DinosaursfromTriassic-Cretaceous Wiki


Camptosaurus (pronounced /ˌkæmptɵˈsɔrəs/ KAMP-to-SAWR-əs) is a genus of plant-eating, beaked dinosaurs of the Late Jurassic and Early Cretaceous Periods. The name means 'bent lizard', because, when standing on all fours, its body must have been arched (Greek καμπτος/kamptos meaning 'bent' and σαυρος/sauros meaning 'lizard').


[hide]*1 Discovery and species

[edit] Discovery and species[]

[1][2]Historical skeletal restoration of Camptosaurus by O.C. Marsh, with skull based on remains now referred to Theiophytalia

[3][4]Cast of a Camptosaurus skull from Bone Cabin Quarry West, WyomingOriginally described by O. C. Marsh in 1879 as Camptonotus, or "bent back", it was renamed Camptosaurus in 1885 because the original name was already in use for a cricket. In 1879, Marsh named C. dispar (type species of the genus) and C. amplus for material he received from his collectors at Quarry 13 near Como Bluff, Wyoming in the Morrison Formation. Throughout the 1880-1890s, he continued to receive specimens from Quarry 13 and named two additional species: C. medius and C. nanus based in part on size. Charles W. Gilmore named two additional species, C. browni and C. depressus in his 1909 [1] redescription of the Marsh specimens. In the Morrison Formation, Camptosaurus fossils are present in stratigraphic zones 2-6.[2]

Then in 1980, Peter Galton and H.P. Powell in their redescription of C. prestwichi (see following), considered C. nanus, C. medius and C. browni to be different growth stages or different gender of the larger C. dispar, and therefore only C. dispar was the valid species. They also considered the skull referred to C. amplus by Marsh and by Gilmore to belong to C. dispar, as well. Gilmore had used this skull to describe the skull of Camptosaurus, but the specimen was recently shown by Brill and Carpenter [3] not to belong to Camptosaurus and put it into its own genus and species, Theiophytalia kerri.

A second species, Camptosaurus aphanoecetes, was recently named by Carpenter and Wilson [4] for specimens from Dinosaur National monument. It differs from C. dispar in the lower jaw, shorter neck vertebrae, and straighter ischium ending in a small "foot" among other features.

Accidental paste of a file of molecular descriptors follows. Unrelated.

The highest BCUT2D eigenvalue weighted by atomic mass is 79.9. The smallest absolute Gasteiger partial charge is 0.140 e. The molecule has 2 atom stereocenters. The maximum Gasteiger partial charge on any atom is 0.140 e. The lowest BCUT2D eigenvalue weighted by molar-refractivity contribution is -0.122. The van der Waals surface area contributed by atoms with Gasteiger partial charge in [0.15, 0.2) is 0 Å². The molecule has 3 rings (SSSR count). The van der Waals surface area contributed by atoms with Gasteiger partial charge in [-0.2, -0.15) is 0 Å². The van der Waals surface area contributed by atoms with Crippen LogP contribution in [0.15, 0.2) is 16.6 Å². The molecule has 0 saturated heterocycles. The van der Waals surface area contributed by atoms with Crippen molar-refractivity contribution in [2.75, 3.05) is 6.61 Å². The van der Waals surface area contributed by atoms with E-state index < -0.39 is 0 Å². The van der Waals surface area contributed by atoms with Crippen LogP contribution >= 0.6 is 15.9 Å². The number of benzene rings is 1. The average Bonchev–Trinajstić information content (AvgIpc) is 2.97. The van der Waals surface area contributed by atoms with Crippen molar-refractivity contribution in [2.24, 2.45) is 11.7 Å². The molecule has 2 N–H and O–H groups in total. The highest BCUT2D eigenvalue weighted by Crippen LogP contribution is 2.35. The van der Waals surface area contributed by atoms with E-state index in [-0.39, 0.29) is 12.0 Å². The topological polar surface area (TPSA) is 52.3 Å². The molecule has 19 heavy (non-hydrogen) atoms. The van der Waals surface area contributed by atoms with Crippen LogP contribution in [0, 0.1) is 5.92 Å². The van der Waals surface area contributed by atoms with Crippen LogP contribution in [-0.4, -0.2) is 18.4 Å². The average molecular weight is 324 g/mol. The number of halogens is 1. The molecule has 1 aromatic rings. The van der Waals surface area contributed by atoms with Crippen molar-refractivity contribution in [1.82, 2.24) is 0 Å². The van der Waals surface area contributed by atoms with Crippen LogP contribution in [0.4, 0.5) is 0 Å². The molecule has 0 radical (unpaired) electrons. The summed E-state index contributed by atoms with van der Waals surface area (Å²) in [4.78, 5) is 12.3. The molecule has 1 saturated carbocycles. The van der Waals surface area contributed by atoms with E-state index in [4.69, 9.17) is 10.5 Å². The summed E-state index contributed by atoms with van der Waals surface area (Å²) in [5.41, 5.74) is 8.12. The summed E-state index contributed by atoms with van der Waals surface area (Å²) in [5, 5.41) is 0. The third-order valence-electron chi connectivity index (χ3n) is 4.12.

While Marsh was describing Camptosaurus species in North America, numerous species from Europe were also referred to the genus in the late 19th and early 20th centuries, as well: C. inkeyi, C. hoggii, C. leedsi, C. prestwichii, and C. valdensis. C. inkeyi and C. leedsi consist of fragmentary material and species are no longer considered valid (nomen dubium). C. valdensis was moved to Valdosaurus canaliculatus by Galton in 1977 [5]. C. hoggii was originally named Iguanodon hoggii by Richard Owen in 1874 and was moved to Camptosaurus by Norman and Barrett in 2002.[6] It has since been transferred to the genus Owenodon.[7]

[5][6]Incomplete skeleton of C. prestwichii , sometimes referred to as "Cumnoria", Oxford University Museum of Natural HistoryThe remaining European species Camptosaurus prestwichii was recovered from Chawley Brick Pits, Cumnor Hurst in Oxfordshire in England. The fossil was found when a tramway was driven into the side of a hill. It was described by Hulke in 1880 as Iguanodon prestwichii, and then placed in its own genus Cumnoria by Seeley in 1888. It was moved to Camptosaurus by Lydekker in 1889 where it remains today.[8] However, Naish & Martill (2008) considered the generic distinction as valid. The holotype skeleton remains the best skeleton of Camptosaurus from Europe.

[edit] Paleobiology[]

The largest adult camptosaurs were more than 7.9 metres (26 ft) long, and 2 metres (6.6 ft) at the hips.[9] Average specimens reached 6m (19.7 feet) in length and 785 – 874 kg in weight.[10] This genus is probably closely related to the ancestor of the later iguanodontid and hadrosaurid dinosaurs and was more heavily derived than contemporaries like Dryosaurus, Drinker, or Othnielosaurus.[10] Its teeth were also more tightly packed in the jaw compared to other Morrison ornithopods.[10] Museum curator John Foster describes them as having "thick median ridges on their lateral sides and denticles along their edges," these features were similar to, but "more fully developed" than those in Dryosaurus.[10] Camptosaurus teeth frequently exhibit extensive wear, which indicates that individuals in the genus had a diet of relatively tough vegetation.[10] A tiny 9 inch fossilized Camptosaurus embryo was retrieved from Morrison Formation strata at Dinosaur National Monument in Utah.[10] Based on studies of other iguanodonts, scientists believe Camptosaurus may have been able to achieve running speeds of 25 km per hour (15 mph).[10]